How markets have reacted to wars and geopolitical events

Note: S&P 500 index for geopolitical events. Large cap and small cap indexes in the US market for the wars. Source: LPL Research, CFA Institute, Bloomberg, Endowus Research

Furthermore, a study by CFA Institute shows that across all major wars since 1926, stocks typically returned 11.4% for large cap stocks during wartime versus an average of 10% during the whole period and 13.8% for small cap stocks during wartime versus an average of 11.6% during the whole period for the overall market. It is interesting to also note that the periods during war had an average inflation of 4.4% versus the whole period average inflation of 3% from 1941 to present day.

Of course, all wars are different and markets react differently to it. However, even the recent examples of the Ukraine war led to a 7% fall in the S&P 500 index in the weeks that followed but recovered a month later to above where the markets were when the war began, and we have seen a similar trend in the recent Israeli-Palestinian conflict.

Why uncertainty, not war, is the enemy of markets

The markets are a pricing mechanism that tries to reflect in real time all known information available to the public. This is why the market is seen as a leading indicator or a good real time sentiment gauge of underlying fundamentals of the economy or business.

It is also why the worst thing for the market is not war or geopolitics or even a recession, but the uncertainty that creates volatility. With every news about impending war and rising geopolitical risks, the market is uncertain about the future outlook. It is another form of risk so a rising period of uncertainty is a form of rising risk.

Normally, if that level of uncertainty rises due to war or an increased tension in geopolitics, it can lead to investors moving their money to traditionally safer assets such as gold and precious commodities or safer currencies or bonds. However, some of these traditional safe havens don’t look as safe as they used to.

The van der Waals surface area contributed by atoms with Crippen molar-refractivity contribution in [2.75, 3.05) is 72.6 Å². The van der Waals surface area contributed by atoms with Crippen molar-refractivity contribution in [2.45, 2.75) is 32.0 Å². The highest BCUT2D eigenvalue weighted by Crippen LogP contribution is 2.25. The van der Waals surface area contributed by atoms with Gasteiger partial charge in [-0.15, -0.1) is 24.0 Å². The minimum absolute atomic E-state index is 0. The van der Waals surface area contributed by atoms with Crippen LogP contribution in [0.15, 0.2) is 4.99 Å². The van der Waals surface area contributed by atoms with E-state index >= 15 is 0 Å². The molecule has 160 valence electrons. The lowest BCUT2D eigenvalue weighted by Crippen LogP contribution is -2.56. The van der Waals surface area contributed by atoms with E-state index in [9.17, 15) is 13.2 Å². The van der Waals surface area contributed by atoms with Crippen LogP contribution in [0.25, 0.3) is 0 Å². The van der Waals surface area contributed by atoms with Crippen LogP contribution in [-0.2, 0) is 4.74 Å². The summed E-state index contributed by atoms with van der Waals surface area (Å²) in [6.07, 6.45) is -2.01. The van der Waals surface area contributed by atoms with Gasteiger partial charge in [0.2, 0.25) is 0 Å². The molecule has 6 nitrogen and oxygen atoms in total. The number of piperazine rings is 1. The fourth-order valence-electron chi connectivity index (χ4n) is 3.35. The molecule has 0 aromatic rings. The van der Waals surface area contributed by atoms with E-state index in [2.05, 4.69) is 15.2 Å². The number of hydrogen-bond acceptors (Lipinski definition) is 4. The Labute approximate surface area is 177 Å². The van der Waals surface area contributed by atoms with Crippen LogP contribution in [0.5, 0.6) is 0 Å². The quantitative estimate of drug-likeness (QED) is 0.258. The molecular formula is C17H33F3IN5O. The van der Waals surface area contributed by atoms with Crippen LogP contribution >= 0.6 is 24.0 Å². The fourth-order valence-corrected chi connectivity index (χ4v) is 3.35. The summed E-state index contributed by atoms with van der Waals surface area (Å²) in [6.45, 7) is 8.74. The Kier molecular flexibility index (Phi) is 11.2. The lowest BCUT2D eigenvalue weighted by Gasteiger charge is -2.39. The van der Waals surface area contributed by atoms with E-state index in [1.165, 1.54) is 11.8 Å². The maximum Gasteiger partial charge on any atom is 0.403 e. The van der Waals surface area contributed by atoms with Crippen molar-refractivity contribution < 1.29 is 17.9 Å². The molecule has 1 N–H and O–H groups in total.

US government bonds, once heralded as the place to be whenever there was conflict or crisis as a “risk free” asset, have fallen from grace. The ongoing fiscal situation with falling credit ratings, rise in supply of issuances, high cost of servicing that debt have all led to a sense that the US Treasuries is not the safe place most people thought they would be.

Currencies such as the Japanese Yen and the Swiss Franc seem to have problems of their own. Commodities also struggle with the weaker than expected global demand especially from traditionally heavy consuming economies such as China, where growth and demand remain anemic.

However, despite the lack of good alternatives the markets go through cycles and what seems to be a new reality can also suddenly change. We have just had the fastest pace of interest rate hikes in many decades. Despite all of the above concerns, because the market is an efficient pricing mechanism, we are likely to have priced in all these knowns in the current market valuations. What will drive interest rates and fixed income markets is likely to be things that we do not yet know.